Below is an op-ed that I have written for the Ham & High in light of the defeat of the CIP policy:

Last Tuesday, something very rare happened in a grey conference room in Camden’s temporary town hall. For the first time since Labour took power in Camden in 2010, the administration had a decision formally overturned.

I had challenged the council’s decision to commit £3m to draw up a property development scheme on Camley Street, east of Camden Town. So far, so what?

Well, this proposal – part of Camden’s crumbling, billion-pound CIP development scheme – would have ridden roughshod over a Neighbourhood Plan being painstakingly developed by local residents.

Instead of working with those residents, Labour proposed a scheme completely at odds with that plan – and were rushing it through to deliberately prevent the plan coming into effect first.

The Camley Street Plan – like those in place in Hampstead, Highgate, and West Hampstead – will help preserve the best of its local community: requiring developments to conform to what residents need, not what Camden’s administration demands.

The Neighbourhood Forum behind the plan has spent six years consulting residents and businesses, drafting a document, and building up an evidence base. And here were Labour refusing to wait even a few months to let it go to a referendum and come into effect – for fear that its plans might be blocked if residents had their way.

Although I represent Hampstead, not Camley Street, treading all over residents’ work – rather than working with them – sounded to me like the last thing councillors should be doing and I felt compelled to help stop. I urged councillors to refuse the proposal via a formal procedure called a “call-in”. I asked them to think how they would feel if residents in their areas were sidelined and ignored. Thankfully, the majority agreed with me and refused to release the £3m allocated until the plan had been adopted.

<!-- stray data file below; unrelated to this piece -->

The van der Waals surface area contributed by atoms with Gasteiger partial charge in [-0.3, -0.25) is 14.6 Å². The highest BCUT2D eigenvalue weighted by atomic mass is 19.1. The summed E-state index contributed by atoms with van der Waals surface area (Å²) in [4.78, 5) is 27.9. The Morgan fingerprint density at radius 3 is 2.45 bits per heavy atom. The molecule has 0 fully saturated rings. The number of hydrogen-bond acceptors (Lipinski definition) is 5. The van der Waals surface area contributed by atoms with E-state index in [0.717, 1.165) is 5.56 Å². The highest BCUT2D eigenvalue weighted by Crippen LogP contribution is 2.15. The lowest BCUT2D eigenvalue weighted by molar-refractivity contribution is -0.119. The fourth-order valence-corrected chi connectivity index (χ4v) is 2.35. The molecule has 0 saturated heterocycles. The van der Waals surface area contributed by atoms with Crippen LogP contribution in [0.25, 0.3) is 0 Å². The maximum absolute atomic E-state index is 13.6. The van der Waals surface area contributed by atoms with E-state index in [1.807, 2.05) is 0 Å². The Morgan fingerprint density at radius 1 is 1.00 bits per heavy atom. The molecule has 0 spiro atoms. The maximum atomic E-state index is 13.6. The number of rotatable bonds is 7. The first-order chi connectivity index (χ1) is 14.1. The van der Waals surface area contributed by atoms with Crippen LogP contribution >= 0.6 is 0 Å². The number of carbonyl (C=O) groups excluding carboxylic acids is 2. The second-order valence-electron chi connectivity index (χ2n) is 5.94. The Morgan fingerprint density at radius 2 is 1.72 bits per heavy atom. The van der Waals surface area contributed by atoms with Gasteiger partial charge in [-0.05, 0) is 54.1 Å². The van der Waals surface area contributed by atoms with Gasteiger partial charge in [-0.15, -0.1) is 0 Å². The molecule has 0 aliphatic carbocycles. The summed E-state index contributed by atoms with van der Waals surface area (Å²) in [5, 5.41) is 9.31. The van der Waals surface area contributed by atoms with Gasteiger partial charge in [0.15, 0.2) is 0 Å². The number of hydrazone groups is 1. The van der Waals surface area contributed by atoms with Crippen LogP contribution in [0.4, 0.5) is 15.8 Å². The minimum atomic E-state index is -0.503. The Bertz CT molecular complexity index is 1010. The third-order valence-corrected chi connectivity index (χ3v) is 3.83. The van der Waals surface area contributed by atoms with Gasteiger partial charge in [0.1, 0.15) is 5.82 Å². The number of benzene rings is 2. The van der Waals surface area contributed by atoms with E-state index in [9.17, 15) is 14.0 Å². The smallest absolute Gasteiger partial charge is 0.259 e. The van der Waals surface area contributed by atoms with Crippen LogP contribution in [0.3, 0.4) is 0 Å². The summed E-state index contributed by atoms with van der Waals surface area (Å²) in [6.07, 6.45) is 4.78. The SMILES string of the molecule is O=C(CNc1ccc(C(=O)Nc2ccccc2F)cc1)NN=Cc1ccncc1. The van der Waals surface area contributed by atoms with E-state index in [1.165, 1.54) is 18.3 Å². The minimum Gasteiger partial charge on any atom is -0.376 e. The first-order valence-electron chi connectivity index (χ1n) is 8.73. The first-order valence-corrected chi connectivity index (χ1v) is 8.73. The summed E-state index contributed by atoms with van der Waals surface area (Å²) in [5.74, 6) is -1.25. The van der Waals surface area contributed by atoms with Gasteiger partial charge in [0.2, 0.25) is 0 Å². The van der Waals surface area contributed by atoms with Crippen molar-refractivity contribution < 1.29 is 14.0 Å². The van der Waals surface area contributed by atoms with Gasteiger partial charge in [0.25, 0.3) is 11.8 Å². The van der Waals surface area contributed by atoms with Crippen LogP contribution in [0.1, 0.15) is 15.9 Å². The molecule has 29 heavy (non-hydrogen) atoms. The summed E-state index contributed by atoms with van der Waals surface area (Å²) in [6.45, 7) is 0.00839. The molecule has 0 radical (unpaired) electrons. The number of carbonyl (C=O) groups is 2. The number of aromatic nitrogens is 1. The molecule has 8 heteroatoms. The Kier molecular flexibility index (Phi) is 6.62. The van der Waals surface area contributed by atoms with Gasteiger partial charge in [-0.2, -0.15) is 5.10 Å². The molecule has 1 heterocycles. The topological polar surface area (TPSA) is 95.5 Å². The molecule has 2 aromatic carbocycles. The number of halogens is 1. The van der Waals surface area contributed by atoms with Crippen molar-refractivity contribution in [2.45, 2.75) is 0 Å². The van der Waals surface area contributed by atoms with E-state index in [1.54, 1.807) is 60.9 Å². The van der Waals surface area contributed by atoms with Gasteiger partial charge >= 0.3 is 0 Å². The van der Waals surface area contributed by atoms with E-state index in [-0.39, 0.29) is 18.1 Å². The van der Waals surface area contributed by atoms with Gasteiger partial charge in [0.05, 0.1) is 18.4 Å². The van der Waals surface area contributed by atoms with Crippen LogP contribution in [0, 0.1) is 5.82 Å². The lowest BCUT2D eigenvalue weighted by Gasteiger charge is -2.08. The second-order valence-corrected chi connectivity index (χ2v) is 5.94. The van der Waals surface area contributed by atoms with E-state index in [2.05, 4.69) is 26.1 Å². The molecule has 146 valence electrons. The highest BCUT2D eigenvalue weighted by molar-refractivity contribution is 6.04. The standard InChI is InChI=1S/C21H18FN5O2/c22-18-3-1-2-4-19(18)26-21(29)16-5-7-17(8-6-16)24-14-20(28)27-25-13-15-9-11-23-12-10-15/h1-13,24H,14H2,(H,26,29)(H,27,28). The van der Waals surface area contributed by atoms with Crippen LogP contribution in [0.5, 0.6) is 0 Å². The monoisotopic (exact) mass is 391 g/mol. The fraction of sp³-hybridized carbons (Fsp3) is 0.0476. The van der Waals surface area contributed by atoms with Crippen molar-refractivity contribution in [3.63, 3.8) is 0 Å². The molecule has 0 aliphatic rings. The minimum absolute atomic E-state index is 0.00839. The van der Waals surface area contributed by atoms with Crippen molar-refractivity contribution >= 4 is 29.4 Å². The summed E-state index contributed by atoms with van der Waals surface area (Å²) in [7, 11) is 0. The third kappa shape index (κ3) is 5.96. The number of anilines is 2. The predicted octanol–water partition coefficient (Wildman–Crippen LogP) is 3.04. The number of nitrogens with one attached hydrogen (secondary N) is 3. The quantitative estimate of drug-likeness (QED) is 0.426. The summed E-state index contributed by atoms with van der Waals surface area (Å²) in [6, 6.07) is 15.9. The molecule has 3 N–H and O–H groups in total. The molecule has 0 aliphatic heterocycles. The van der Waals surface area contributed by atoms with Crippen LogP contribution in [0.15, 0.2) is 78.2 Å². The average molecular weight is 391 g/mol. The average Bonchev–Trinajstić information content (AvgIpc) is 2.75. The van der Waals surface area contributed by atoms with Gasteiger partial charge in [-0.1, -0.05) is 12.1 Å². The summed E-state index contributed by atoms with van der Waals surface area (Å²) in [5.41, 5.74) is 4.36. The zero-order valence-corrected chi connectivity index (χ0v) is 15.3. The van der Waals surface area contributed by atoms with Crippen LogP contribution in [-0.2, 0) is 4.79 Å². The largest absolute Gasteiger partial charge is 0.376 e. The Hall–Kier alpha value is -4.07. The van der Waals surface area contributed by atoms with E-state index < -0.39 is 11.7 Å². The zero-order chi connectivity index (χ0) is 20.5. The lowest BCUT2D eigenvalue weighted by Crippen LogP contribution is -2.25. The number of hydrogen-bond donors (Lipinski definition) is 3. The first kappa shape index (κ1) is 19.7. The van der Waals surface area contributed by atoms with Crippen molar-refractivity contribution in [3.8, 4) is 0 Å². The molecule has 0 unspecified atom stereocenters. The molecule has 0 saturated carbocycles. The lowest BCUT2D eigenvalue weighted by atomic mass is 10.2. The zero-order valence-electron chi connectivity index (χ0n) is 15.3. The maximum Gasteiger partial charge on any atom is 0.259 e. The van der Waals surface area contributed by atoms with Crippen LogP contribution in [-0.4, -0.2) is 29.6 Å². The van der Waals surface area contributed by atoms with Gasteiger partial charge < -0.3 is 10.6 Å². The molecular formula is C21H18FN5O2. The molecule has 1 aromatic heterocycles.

Much of the credit belongs to Cllr Paul Tomlinson, for fighting for his residents even against his own party, and especially to the Camley Street community for being such eloquent advocates and ambassadors. On his way out of the meeting, the Neighbourhood Forum’s chairman even publicly inviting everyone present to the forum’s harvest party that Friday. Now that’s community spirit!

Although we’re used to grappling with difficult developments in Hampstead, I shudder to think what things would be like for my constituents if they were brushed off as easily as Labour tried.

Back in NW3, both the Hampstead Neighbourhood Forum and the Redington Frognal Neighbourhood Forum need residents’ help right now. By law, fora have to apply for re-designation every five years to confirm they’re still relevant and active. Both fora are up for re-designation now.

To say they’re relevant and active is a gross understatement. As local councillors, we’ve found them incredibly helpful to strengthen our hand when arguing against proposals that would hurt our community.

So if you think they’ve been as helpful to you, lend them a hand today. Write to Camden Council – no matter how briefly – telling them why you think the forum matters. Comments must be received by October 1 and can be made by emailing planningpolicy@camden.gov.uk or writing to the council.

I’ve seen first hand just how much a forum like that makes a difference. I dearly hope ours in Hampstead and Redington Frognal get re-approved – and I dearly hope any future attempts in future to trample on our communities get defeated, as it was last week.